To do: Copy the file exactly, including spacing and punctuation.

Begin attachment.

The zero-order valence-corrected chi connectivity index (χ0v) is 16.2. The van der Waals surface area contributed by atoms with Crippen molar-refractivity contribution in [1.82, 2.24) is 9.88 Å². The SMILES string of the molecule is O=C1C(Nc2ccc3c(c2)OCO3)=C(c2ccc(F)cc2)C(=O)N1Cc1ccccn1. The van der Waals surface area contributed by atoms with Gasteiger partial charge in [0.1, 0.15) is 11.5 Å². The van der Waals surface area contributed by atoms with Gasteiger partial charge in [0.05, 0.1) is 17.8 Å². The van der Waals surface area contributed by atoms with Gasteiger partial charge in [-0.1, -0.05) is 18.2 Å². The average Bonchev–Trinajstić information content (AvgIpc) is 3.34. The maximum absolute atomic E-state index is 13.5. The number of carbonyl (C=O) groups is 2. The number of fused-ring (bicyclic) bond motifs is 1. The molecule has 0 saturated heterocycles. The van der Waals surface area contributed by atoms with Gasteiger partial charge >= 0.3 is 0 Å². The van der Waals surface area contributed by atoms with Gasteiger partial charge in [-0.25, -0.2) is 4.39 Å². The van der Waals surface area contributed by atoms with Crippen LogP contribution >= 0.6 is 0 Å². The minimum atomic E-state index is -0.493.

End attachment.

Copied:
The zero-order valence-corrected chi connectivity index (χ0v) is 16.2. The van der Waals surface area contributed by atoms with Crippen molar-refractivity contribution in [1.82, 2.24) is 9.88 Å². The SMILES string of the molecule is O=C1C(Nc2ccc3c(c2)OCO3)=C(c2ccc(F)cc2)C(=O)N1Cc1ccccn1. The van der Waals surface area contributed by atoms with Gasteiger partial charge in [0.1, 0.15) is 11.5 Å². The van der Waals surface area contributed by atoms with Gasteiger partial charge in [0.05, 0.1) is 17.8 Å². The van der Waals surface area contributed by atoms with Gasteiger partial charge in [-0.1, -0.05) is 18.2 Å². The average Bonchev–Trinajstić information content (AvgIpc) is 3.34. The maximum absolute atomic E-state index is 13.5. The number of carbonyl (C=O) groups is 2. The number of fused-ring (bicyclic) bond motifs is 1. The molecule has 0 saturated heterocycles. The van der Waals surface area contributed by atoms with Gasteiger partial charge >= 0.3 is 0 Å². The van der Waals surface area contributed by atoms with Gasteiger partial charge in [-0.25, -0.2) is 4.39 Å². The van der Waals surface area contributed by atoms with Crippen LogP contribution >= 0.6 is 0 Å². The minimum atomic E-state index is -0.493.